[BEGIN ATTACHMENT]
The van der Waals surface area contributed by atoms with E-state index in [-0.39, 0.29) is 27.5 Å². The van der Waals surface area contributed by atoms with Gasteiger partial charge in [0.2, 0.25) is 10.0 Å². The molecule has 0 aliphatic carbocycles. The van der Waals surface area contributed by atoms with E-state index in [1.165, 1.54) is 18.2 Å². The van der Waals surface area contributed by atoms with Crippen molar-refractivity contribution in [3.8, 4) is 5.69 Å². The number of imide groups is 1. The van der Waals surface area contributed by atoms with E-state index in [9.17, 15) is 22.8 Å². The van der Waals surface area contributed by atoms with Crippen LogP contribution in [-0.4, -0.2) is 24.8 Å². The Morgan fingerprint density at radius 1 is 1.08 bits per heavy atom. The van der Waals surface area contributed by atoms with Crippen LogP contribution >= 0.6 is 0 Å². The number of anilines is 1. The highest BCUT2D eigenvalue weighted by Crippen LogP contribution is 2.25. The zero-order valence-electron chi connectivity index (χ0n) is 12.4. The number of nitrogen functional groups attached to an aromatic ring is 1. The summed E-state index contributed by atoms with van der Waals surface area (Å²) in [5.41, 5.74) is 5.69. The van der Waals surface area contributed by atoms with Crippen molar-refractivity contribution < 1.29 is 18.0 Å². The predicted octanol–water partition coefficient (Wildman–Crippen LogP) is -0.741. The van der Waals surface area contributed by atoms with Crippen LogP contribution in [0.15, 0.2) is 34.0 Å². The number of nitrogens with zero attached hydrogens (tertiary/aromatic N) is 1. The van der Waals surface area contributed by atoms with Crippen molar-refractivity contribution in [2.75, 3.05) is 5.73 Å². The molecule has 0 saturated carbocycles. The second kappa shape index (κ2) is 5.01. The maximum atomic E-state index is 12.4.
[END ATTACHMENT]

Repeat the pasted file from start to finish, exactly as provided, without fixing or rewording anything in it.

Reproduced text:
The van der Waals surface area contributed by atoms with E-state index in [-0.39, 0.29) is 27.5 Å². The van der Waals surface area contributed by atoms with Gasteiger partial charge in [0.2, 0.25) is 10.0 Å². The molecule has 0 aliphatic carbocycles. The van der Waals surface area contributed by atoms with E-state index in [1.165, 1.54) is 18.2 Å². The van der Waals surface area contributed by atoms with Crippen molar-refractivity contribution in [3.8, 4) is 5.69 Å². The number of imide groups is 1. The van der Waals surface area contributed by atoms with E-state index in [9.17, 15) is 22.8 Å². The van der Waals surface area contributed by atoms with Crippen LogP contribution in [-0.4, -0.2) is 24.8 Å². The Morgan fingerprint density at radius 1 is 1.08 bits per heavy atom. The van der Waals surface area contributed by atoms with Crippen LogP contribution >= 0.6 is 0 Å². The number of anilines is 1. The highest BCUT2D eigenvalue weighted by Crippen LogP contribution is 2.25. The zero-order valence-electron chi connectivity index (χ0n) is 12.4. The number of nitrogen functional groups attached to an aromatic ring is 1. The summed E-state index contributed by atoms with van der Waals surface area (Å²) in [5.41, 5.74) is 5.69. The van der Waals surface area contributed by atoms with Crippen molar-refractivity contribution < 1.29 is 18.0 Å². The predicted octanol–water partition coefficient (Wildman–Crippen LogP) is -0.741. The van der Waals surface area contributed by atoms with Crippen LogP contribution in [0.15, 0.2) is 34.0 Å². The number of nitrogens with zero attached hydrogens (tertiary/aromatic N) is 1. The van der Waals surface area contributed by atoms with Crippen molar-refractivity contribution in [2.75, 3.05) is 5.73 Å². The molecule has 0 saturated carbocycles. The second kappa shape index (κ2) is 5.01. The maximum atomic E-state index is 12.4.